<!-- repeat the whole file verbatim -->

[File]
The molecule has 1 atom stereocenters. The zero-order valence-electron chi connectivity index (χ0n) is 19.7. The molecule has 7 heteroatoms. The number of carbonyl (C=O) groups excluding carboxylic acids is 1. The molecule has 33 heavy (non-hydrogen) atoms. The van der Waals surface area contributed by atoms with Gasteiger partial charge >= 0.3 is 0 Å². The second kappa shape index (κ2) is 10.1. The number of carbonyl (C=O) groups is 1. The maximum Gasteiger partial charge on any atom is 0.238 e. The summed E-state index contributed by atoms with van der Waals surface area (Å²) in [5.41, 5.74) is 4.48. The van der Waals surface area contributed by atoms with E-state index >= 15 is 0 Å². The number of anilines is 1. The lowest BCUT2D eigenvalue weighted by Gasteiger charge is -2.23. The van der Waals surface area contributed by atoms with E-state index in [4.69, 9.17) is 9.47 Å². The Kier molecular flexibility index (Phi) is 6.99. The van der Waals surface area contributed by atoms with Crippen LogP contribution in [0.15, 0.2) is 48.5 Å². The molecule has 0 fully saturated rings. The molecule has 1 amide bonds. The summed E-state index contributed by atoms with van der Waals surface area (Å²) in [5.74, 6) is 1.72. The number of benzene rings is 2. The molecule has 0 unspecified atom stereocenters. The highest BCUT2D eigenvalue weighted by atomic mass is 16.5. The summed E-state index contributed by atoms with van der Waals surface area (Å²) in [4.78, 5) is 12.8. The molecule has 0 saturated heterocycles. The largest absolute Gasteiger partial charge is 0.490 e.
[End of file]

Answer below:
The molecule has 1 atom stereocenters. The zero-order valence-electron chi connectivity index (χ0n) is 19.7. The molecule has 7 heteroatoms. The number of carbonyl (C=O) groups excluding carboxylic acids is 1. The molecule has 33 heavy (non-hydrogen) atoms. The van der Waals surface area contributed by atoms with Gasteiger partial charge >= 0.3 is 0 Å². The second kappa shape index (κ2) is 10.1. The number of carbonyl (C=O) groups is 1. The maximum Gasteiger partial charge on any atom is 0.238 e. The summed E-state index contributed by atoms with van der Waals surface area (Å²) in [5.41, 5.74) is 4.48. The van der Waals surface area contributed by atoms with E-state index >= 15 is 0 Å². The number of anilines is 1. The lowest BCUT2D eigenvalue weighted by Gasteiger charge is -2.23. The van der Waals surface area contributed by atoms with E-state index in [4.69, 9.17) is 9.47 Å². The Kier molecular flexibility index (Phi) is 6.99. The van der Waals surface area contributed by atoms with Crippen LogP contribution in [0.15, 0.2) is 48.5 Å². The molecule has 0 fully saturated rings. The molecule has 1 amide bonds. The summed E-state index contributed by atoms with van der Waals surface area (Å²) in [5.74, 6) is 1.72. The number of benzene rings is 2. The molecule has 0 unspecified atom stereocenters. The highest BCUT2D eigenvalue weighted by atomic mass is 16.5. The summed E-state index contributed by atoms with van der Waals surface area (Å²) in [4.78, 5) is 12.8. The molecule has 0 saturated heterocycles. The largest absolute Gasteiger partial charge is 0.490 e.